I'm sure we've all experienced problems with a pharmacy at one time or another if you take narcotics. If you happen to live in Florida as I do, then you definitely have experienced such problems. If you've read any of my posts, most of you know about my issue with losing the use of my pain pump due to a blocked catheter. That has caused me the need to return to oral medications that have been mostly ineffective. I get a script for an extended release med along with an immediate release drug. Each time one or both haven't worked at all and I have to return in a week, two weeks or month to get something different or a higher dose. Each time my return to the pharmacy has resulted in raised eyebrows, along with an inquisition. And each time I dread more and more having to go in there and I often leave in frustration and tears.
Well, after my most recent grilling by the pharmacist, I began thinking. For some reason (and I can't remember why) the head pharmacist had given me her email address a couple years back. I didn't know if it even still was a good email address. I thought, why not contact her and let her know what's going on and see if we can resolve this somehow. So I wrote her a couple paragraphs explaining what had been going on, how it had been affecting me and asking for her help. Surprisingly, she left me a very nice voice email saying she would like to discuss things with me and provided me with a day and time to best have this discussion. We had our meeting 2 days later and I expressed how painful this situation had become and also told her my dr had also suggested I move away from her pharmacy and go to a local family-run compounding pharmacy that he felt would be more accomodating. I explained I didn't want to change as I had been with them for 12 years and not only got my narcotics there but at least 12 to 15 other medications on a regular basis. She then explained to me about the changes in laws and procedures on their part and also told me that many doctors are resistant to these changes and feel that anything they write as a prescription should be honored without question, but said those rules no longer existed and while the drs' orders were once absolute, now the pharmacist has a duty both legally and morally to question anything that seems unusual or excessive but also said there's no reason why those things can't be worked out among the dr, pharmacist and patient with a little communication. She then told me what to do any time I needed to have a prescription changed early or additional meds are required. It wasn't complicated and mostly just required me to keep a handwritten or typed chart of what was taking place, have the dr initial or sign off on it and then provide it to the pharmacist along with the new prescription to be scanned in their system. That way everyone's needs are taken into account.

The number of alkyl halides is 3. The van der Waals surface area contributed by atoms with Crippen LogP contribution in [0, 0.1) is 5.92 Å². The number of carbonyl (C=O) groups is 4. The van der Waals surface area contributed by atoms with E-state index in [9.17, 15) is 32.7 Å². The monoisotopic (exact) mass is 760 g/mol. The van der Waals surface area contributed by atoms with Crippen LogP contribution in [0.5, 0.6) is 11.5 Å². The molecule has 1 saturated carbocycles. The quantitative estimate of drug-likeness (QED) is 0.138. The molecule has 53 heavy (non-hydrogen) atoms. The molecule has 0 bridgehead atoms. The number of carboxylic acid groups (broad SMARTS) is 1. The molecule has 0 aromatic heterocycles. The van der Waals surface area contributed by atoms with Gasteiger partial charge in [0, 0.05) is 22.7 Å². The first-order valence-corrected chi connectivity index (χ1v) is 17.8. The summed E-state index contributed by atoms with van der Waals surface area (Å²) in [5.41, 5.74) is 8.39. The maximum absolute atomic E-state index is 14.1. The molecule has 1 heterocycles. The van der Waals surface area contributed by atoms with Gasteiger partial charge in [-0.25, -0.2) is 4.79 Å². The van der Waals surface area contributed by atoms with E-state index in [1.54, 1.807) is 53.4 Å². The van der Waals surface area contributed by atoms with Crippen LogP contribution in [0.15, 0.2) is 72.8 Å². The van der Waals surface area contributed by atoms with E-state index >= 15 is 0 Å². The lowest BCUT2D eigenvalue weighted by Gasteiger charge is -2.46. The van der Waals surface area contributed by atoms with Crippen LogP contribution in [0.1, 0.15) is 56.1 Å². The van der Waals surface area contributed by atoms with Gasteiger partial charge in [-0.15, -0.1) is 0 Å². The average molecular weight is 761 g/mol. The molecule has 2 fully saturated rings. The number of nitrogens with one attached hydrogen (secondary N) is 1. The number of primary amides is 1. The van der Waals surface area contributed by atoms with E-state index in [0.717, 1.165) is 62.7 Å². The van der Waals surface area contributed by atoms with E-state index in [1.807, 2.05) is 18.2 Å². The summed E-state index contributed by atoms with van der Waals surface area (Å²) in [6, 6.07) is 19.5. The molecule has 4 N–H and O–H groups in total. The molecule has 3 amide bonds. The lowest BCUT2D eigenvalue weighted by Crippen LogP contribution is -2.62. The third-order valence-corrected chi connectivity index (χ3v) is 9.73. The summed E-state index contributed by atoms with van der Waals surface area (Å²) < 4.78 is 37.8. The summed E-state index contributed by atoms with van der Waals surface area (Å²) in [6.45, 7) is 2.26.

Regardless of what works, my point is if you're going through the same things I've been experiencing with your pharmacy, go in or call the pharmacy manager and discuss your concerns and needs with them. Don't assume they just want to pick on you or single you out. Who knows; you may luck out like I did and be able to find a way to work things out with your pharmacy so you can avoid the upset it causes each time. You have nothing to lose and everything to gain in this regard. It has taken a huge weight off my shoulders.